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Gardening in America
eedlings Bench 2010

Winter Ain't 4-evah
"Oh your back porch is so pretty!"  Exclaimed our two and 1/2  year old, who speaks as well as a Philadelphia lawyer, as the saying goes.  She threw her arms open wide as if she wanted to embrace the large plants growing there.
Totally enamored with the lush growth of my giant houseplants, or summer patio plants, which ever, this child gave me such a thrill with her appreciation for my growing things.  Could this have come from the lineage of her ancestors, who were farmers, extraordinaire?
Her sweet, innocent comment got me to thinking, and with that I plowed into the tropical forest.  Trimming, cutting back, moving less productive plants out, grouping them together more tightly gave me a cleaned off bench for planting seedlings. 
Now this sounds like not much of an accomplishment, but when one realizes how much I've just saved by not having an addition built to house them,  and for a work bench the savings go all the way up. 

The bench is there, at waist height, just needed to be cleared of smaller plants.  Combined together they will do just fine.   Lined up on the bench are the pots filled with potting soil.  Now all I need are some tomato, cabbage, broccoli seeds.  Onions are already growing out there and that is so nice.  A snip off the tops go in soups so well, and are great to sprinkle on this and that for garnish.  Growing my own plants will save a bit, too, always does.  I plan to put out some sage seeds. The sage is so nice for our Native American celebrations.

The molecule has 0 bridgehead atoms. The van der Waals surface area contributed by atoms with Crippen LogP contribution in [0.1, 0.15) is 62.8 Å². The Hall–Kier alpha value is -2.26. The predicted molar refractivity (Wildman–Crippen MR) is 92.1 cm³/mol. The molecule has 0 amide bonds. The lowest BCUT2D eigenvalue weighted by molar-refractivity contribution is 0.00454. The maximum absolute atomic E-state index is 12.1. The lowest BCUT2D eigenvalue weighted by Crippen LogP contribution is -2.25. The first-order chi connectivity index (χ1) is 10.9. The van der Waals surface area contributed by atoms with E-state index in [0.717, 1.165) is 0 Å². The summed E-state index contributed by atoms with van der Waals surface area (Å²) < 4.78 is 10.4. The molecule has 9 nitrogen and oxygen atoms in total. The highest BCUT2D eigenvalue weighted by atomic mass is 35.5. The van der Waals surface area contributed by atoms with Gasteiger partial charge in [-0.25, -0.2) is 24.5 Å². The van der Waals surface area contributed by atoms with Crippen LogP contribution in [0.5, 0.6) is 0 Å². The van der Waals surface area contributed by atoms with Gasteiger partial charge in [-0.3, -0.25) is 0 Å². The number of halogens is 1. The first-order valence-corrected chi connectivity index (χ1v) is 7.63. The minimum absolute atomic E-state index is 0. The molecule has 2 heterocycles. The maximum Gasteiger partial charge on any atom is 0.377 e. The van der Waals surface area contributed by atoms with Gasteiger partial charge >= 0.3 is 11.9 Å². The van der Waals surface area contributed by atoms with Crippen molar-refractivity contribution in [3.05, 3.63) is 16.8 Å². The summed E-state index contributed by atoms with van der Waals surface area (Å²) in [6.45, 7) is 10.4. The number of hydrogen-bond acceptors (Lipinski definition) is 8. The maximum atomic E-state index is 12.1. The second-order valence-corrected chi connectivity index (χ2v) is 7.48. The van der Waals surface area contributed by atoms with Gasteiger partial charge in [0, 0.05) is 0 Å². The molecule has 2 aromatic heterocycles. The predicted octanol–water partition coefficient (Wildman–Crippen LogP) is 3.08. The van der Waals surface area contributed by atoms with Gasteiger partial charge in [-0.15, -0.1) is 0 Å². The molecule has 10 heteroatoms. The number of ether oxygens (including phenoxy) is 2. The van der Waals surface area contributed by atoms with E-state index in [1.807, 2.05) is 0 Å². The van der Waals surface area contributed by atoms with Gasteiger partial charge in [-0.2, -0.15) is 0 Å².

Planning ahead for the season is a trick as crafty as Poor Richard used in his almanac,  for industry and frugality (was that Ben Franklin?) <smile>

Too, if we're busy thinking about the Forsythia, daffodiles, Japonica we're not so bothered with being shut inside, or the snow, or the winter blahs.

Note: A picture of a Seedlings bench can be found at

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